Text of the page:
While the subjects slept, the notes of one melody or the other were played back to them. Upon waking, they were asked to play the two songs, and their performance of each was measured for mistakes.

Consistently, volunteers made fewer mistakes with the song that was played during their naps.

The results of the study have been published in Nature Neuroscience and heralded in Science News and other scientific publications. The project was led by neuroscience graduate student James Antony ’14, working with another psychology professor, Paul Reber, and two other students, Eric Gobel ’08 and Justin O’Hare ’12.

“Our angle was to go against the common assumption that you are basically closed off to the world when you are asleep,” Paller explains. “By presenting subtle sounds, we found you could influence what the brain is doing during sleep. So our approach was to manipulate the memory processing during sleep using specific sounds that connected with what people learned in the lab prior to going to sleep.”

The EEG equipment used to measure sleep has been around for decades, so the melody experiment technically could have been done years ago. But Paller says that scientists were looking for answers in the wrong part of the sleep cycle: rapid eye movement (REM) sleep instead of slow-wave sleep. Recent experiments have shown that slow-wave sleep is a key time for the processing of recently acquired knowledge. This processing influences what one is going to remember.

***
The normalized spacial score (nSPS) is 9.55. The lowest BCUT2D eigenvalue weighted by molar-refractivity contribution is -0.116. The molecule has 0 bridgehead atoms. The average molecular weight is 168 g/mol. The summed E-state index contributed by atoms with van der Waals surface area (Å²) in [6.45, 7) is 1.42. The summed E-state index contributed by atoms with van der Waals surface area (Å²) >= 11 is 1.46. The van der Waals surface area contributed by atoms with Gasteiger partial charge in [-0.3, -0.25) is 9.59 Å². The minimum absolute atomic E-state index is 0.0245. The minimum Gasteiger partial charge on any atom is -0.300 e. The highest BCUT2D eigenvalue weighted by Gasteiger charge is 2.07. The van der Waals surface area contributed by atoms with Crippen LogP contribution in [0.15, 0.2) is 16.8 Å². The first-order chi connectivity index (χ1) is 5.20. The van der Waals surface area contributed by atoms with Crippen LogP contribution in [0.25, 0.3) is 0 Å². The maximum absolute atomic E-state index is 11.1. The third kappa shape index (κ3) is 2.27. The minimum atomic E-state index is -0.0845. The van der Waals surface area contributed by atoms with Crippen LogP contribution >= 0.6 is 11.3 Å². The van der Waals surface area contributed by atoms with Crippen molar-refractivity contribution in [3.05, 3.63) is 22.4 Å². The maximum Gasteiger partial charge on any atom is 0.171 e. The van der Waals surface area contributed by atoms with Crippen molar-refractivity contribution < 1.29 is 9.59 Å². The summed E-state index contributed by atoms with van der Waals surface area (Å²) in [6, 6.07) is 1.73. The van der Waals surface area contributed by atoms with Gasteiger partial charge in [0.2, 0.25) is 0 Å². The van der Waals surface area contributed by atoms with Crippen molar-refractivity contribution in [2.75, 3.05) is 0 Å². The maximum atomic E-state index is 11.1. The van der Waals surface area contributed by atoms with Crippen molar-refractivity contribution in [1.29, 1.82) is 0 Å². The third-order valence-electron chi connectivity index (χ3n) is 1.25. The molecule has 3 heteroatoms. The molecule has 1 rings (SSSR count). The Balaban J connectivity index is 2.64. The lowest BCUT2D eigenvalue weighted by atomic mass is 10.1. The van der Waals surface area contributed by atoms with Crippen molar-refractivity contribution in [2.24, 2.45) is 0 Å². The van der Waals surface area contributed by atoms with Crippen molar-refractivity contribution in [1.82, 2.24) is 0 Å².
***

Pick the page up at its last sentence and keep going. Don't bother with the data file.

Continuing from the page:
A Clue to Memory Loss?

Everyone goes through sleep cycles that are roughly 90 minutes long, moving from light sleep to deeper sleep. Slow-wave sleep is characterized by electrical signals in the EEG, including slow waves of activity that are quite prominent and distinctive. This stage transitions into REM sleep, with brain activity that looks a lot like waking, with the eyes rapidly moving. Then the pattern repeats itself and the sleeper goes back to stage one. One might have four or five such cycles during eight hours of sleep.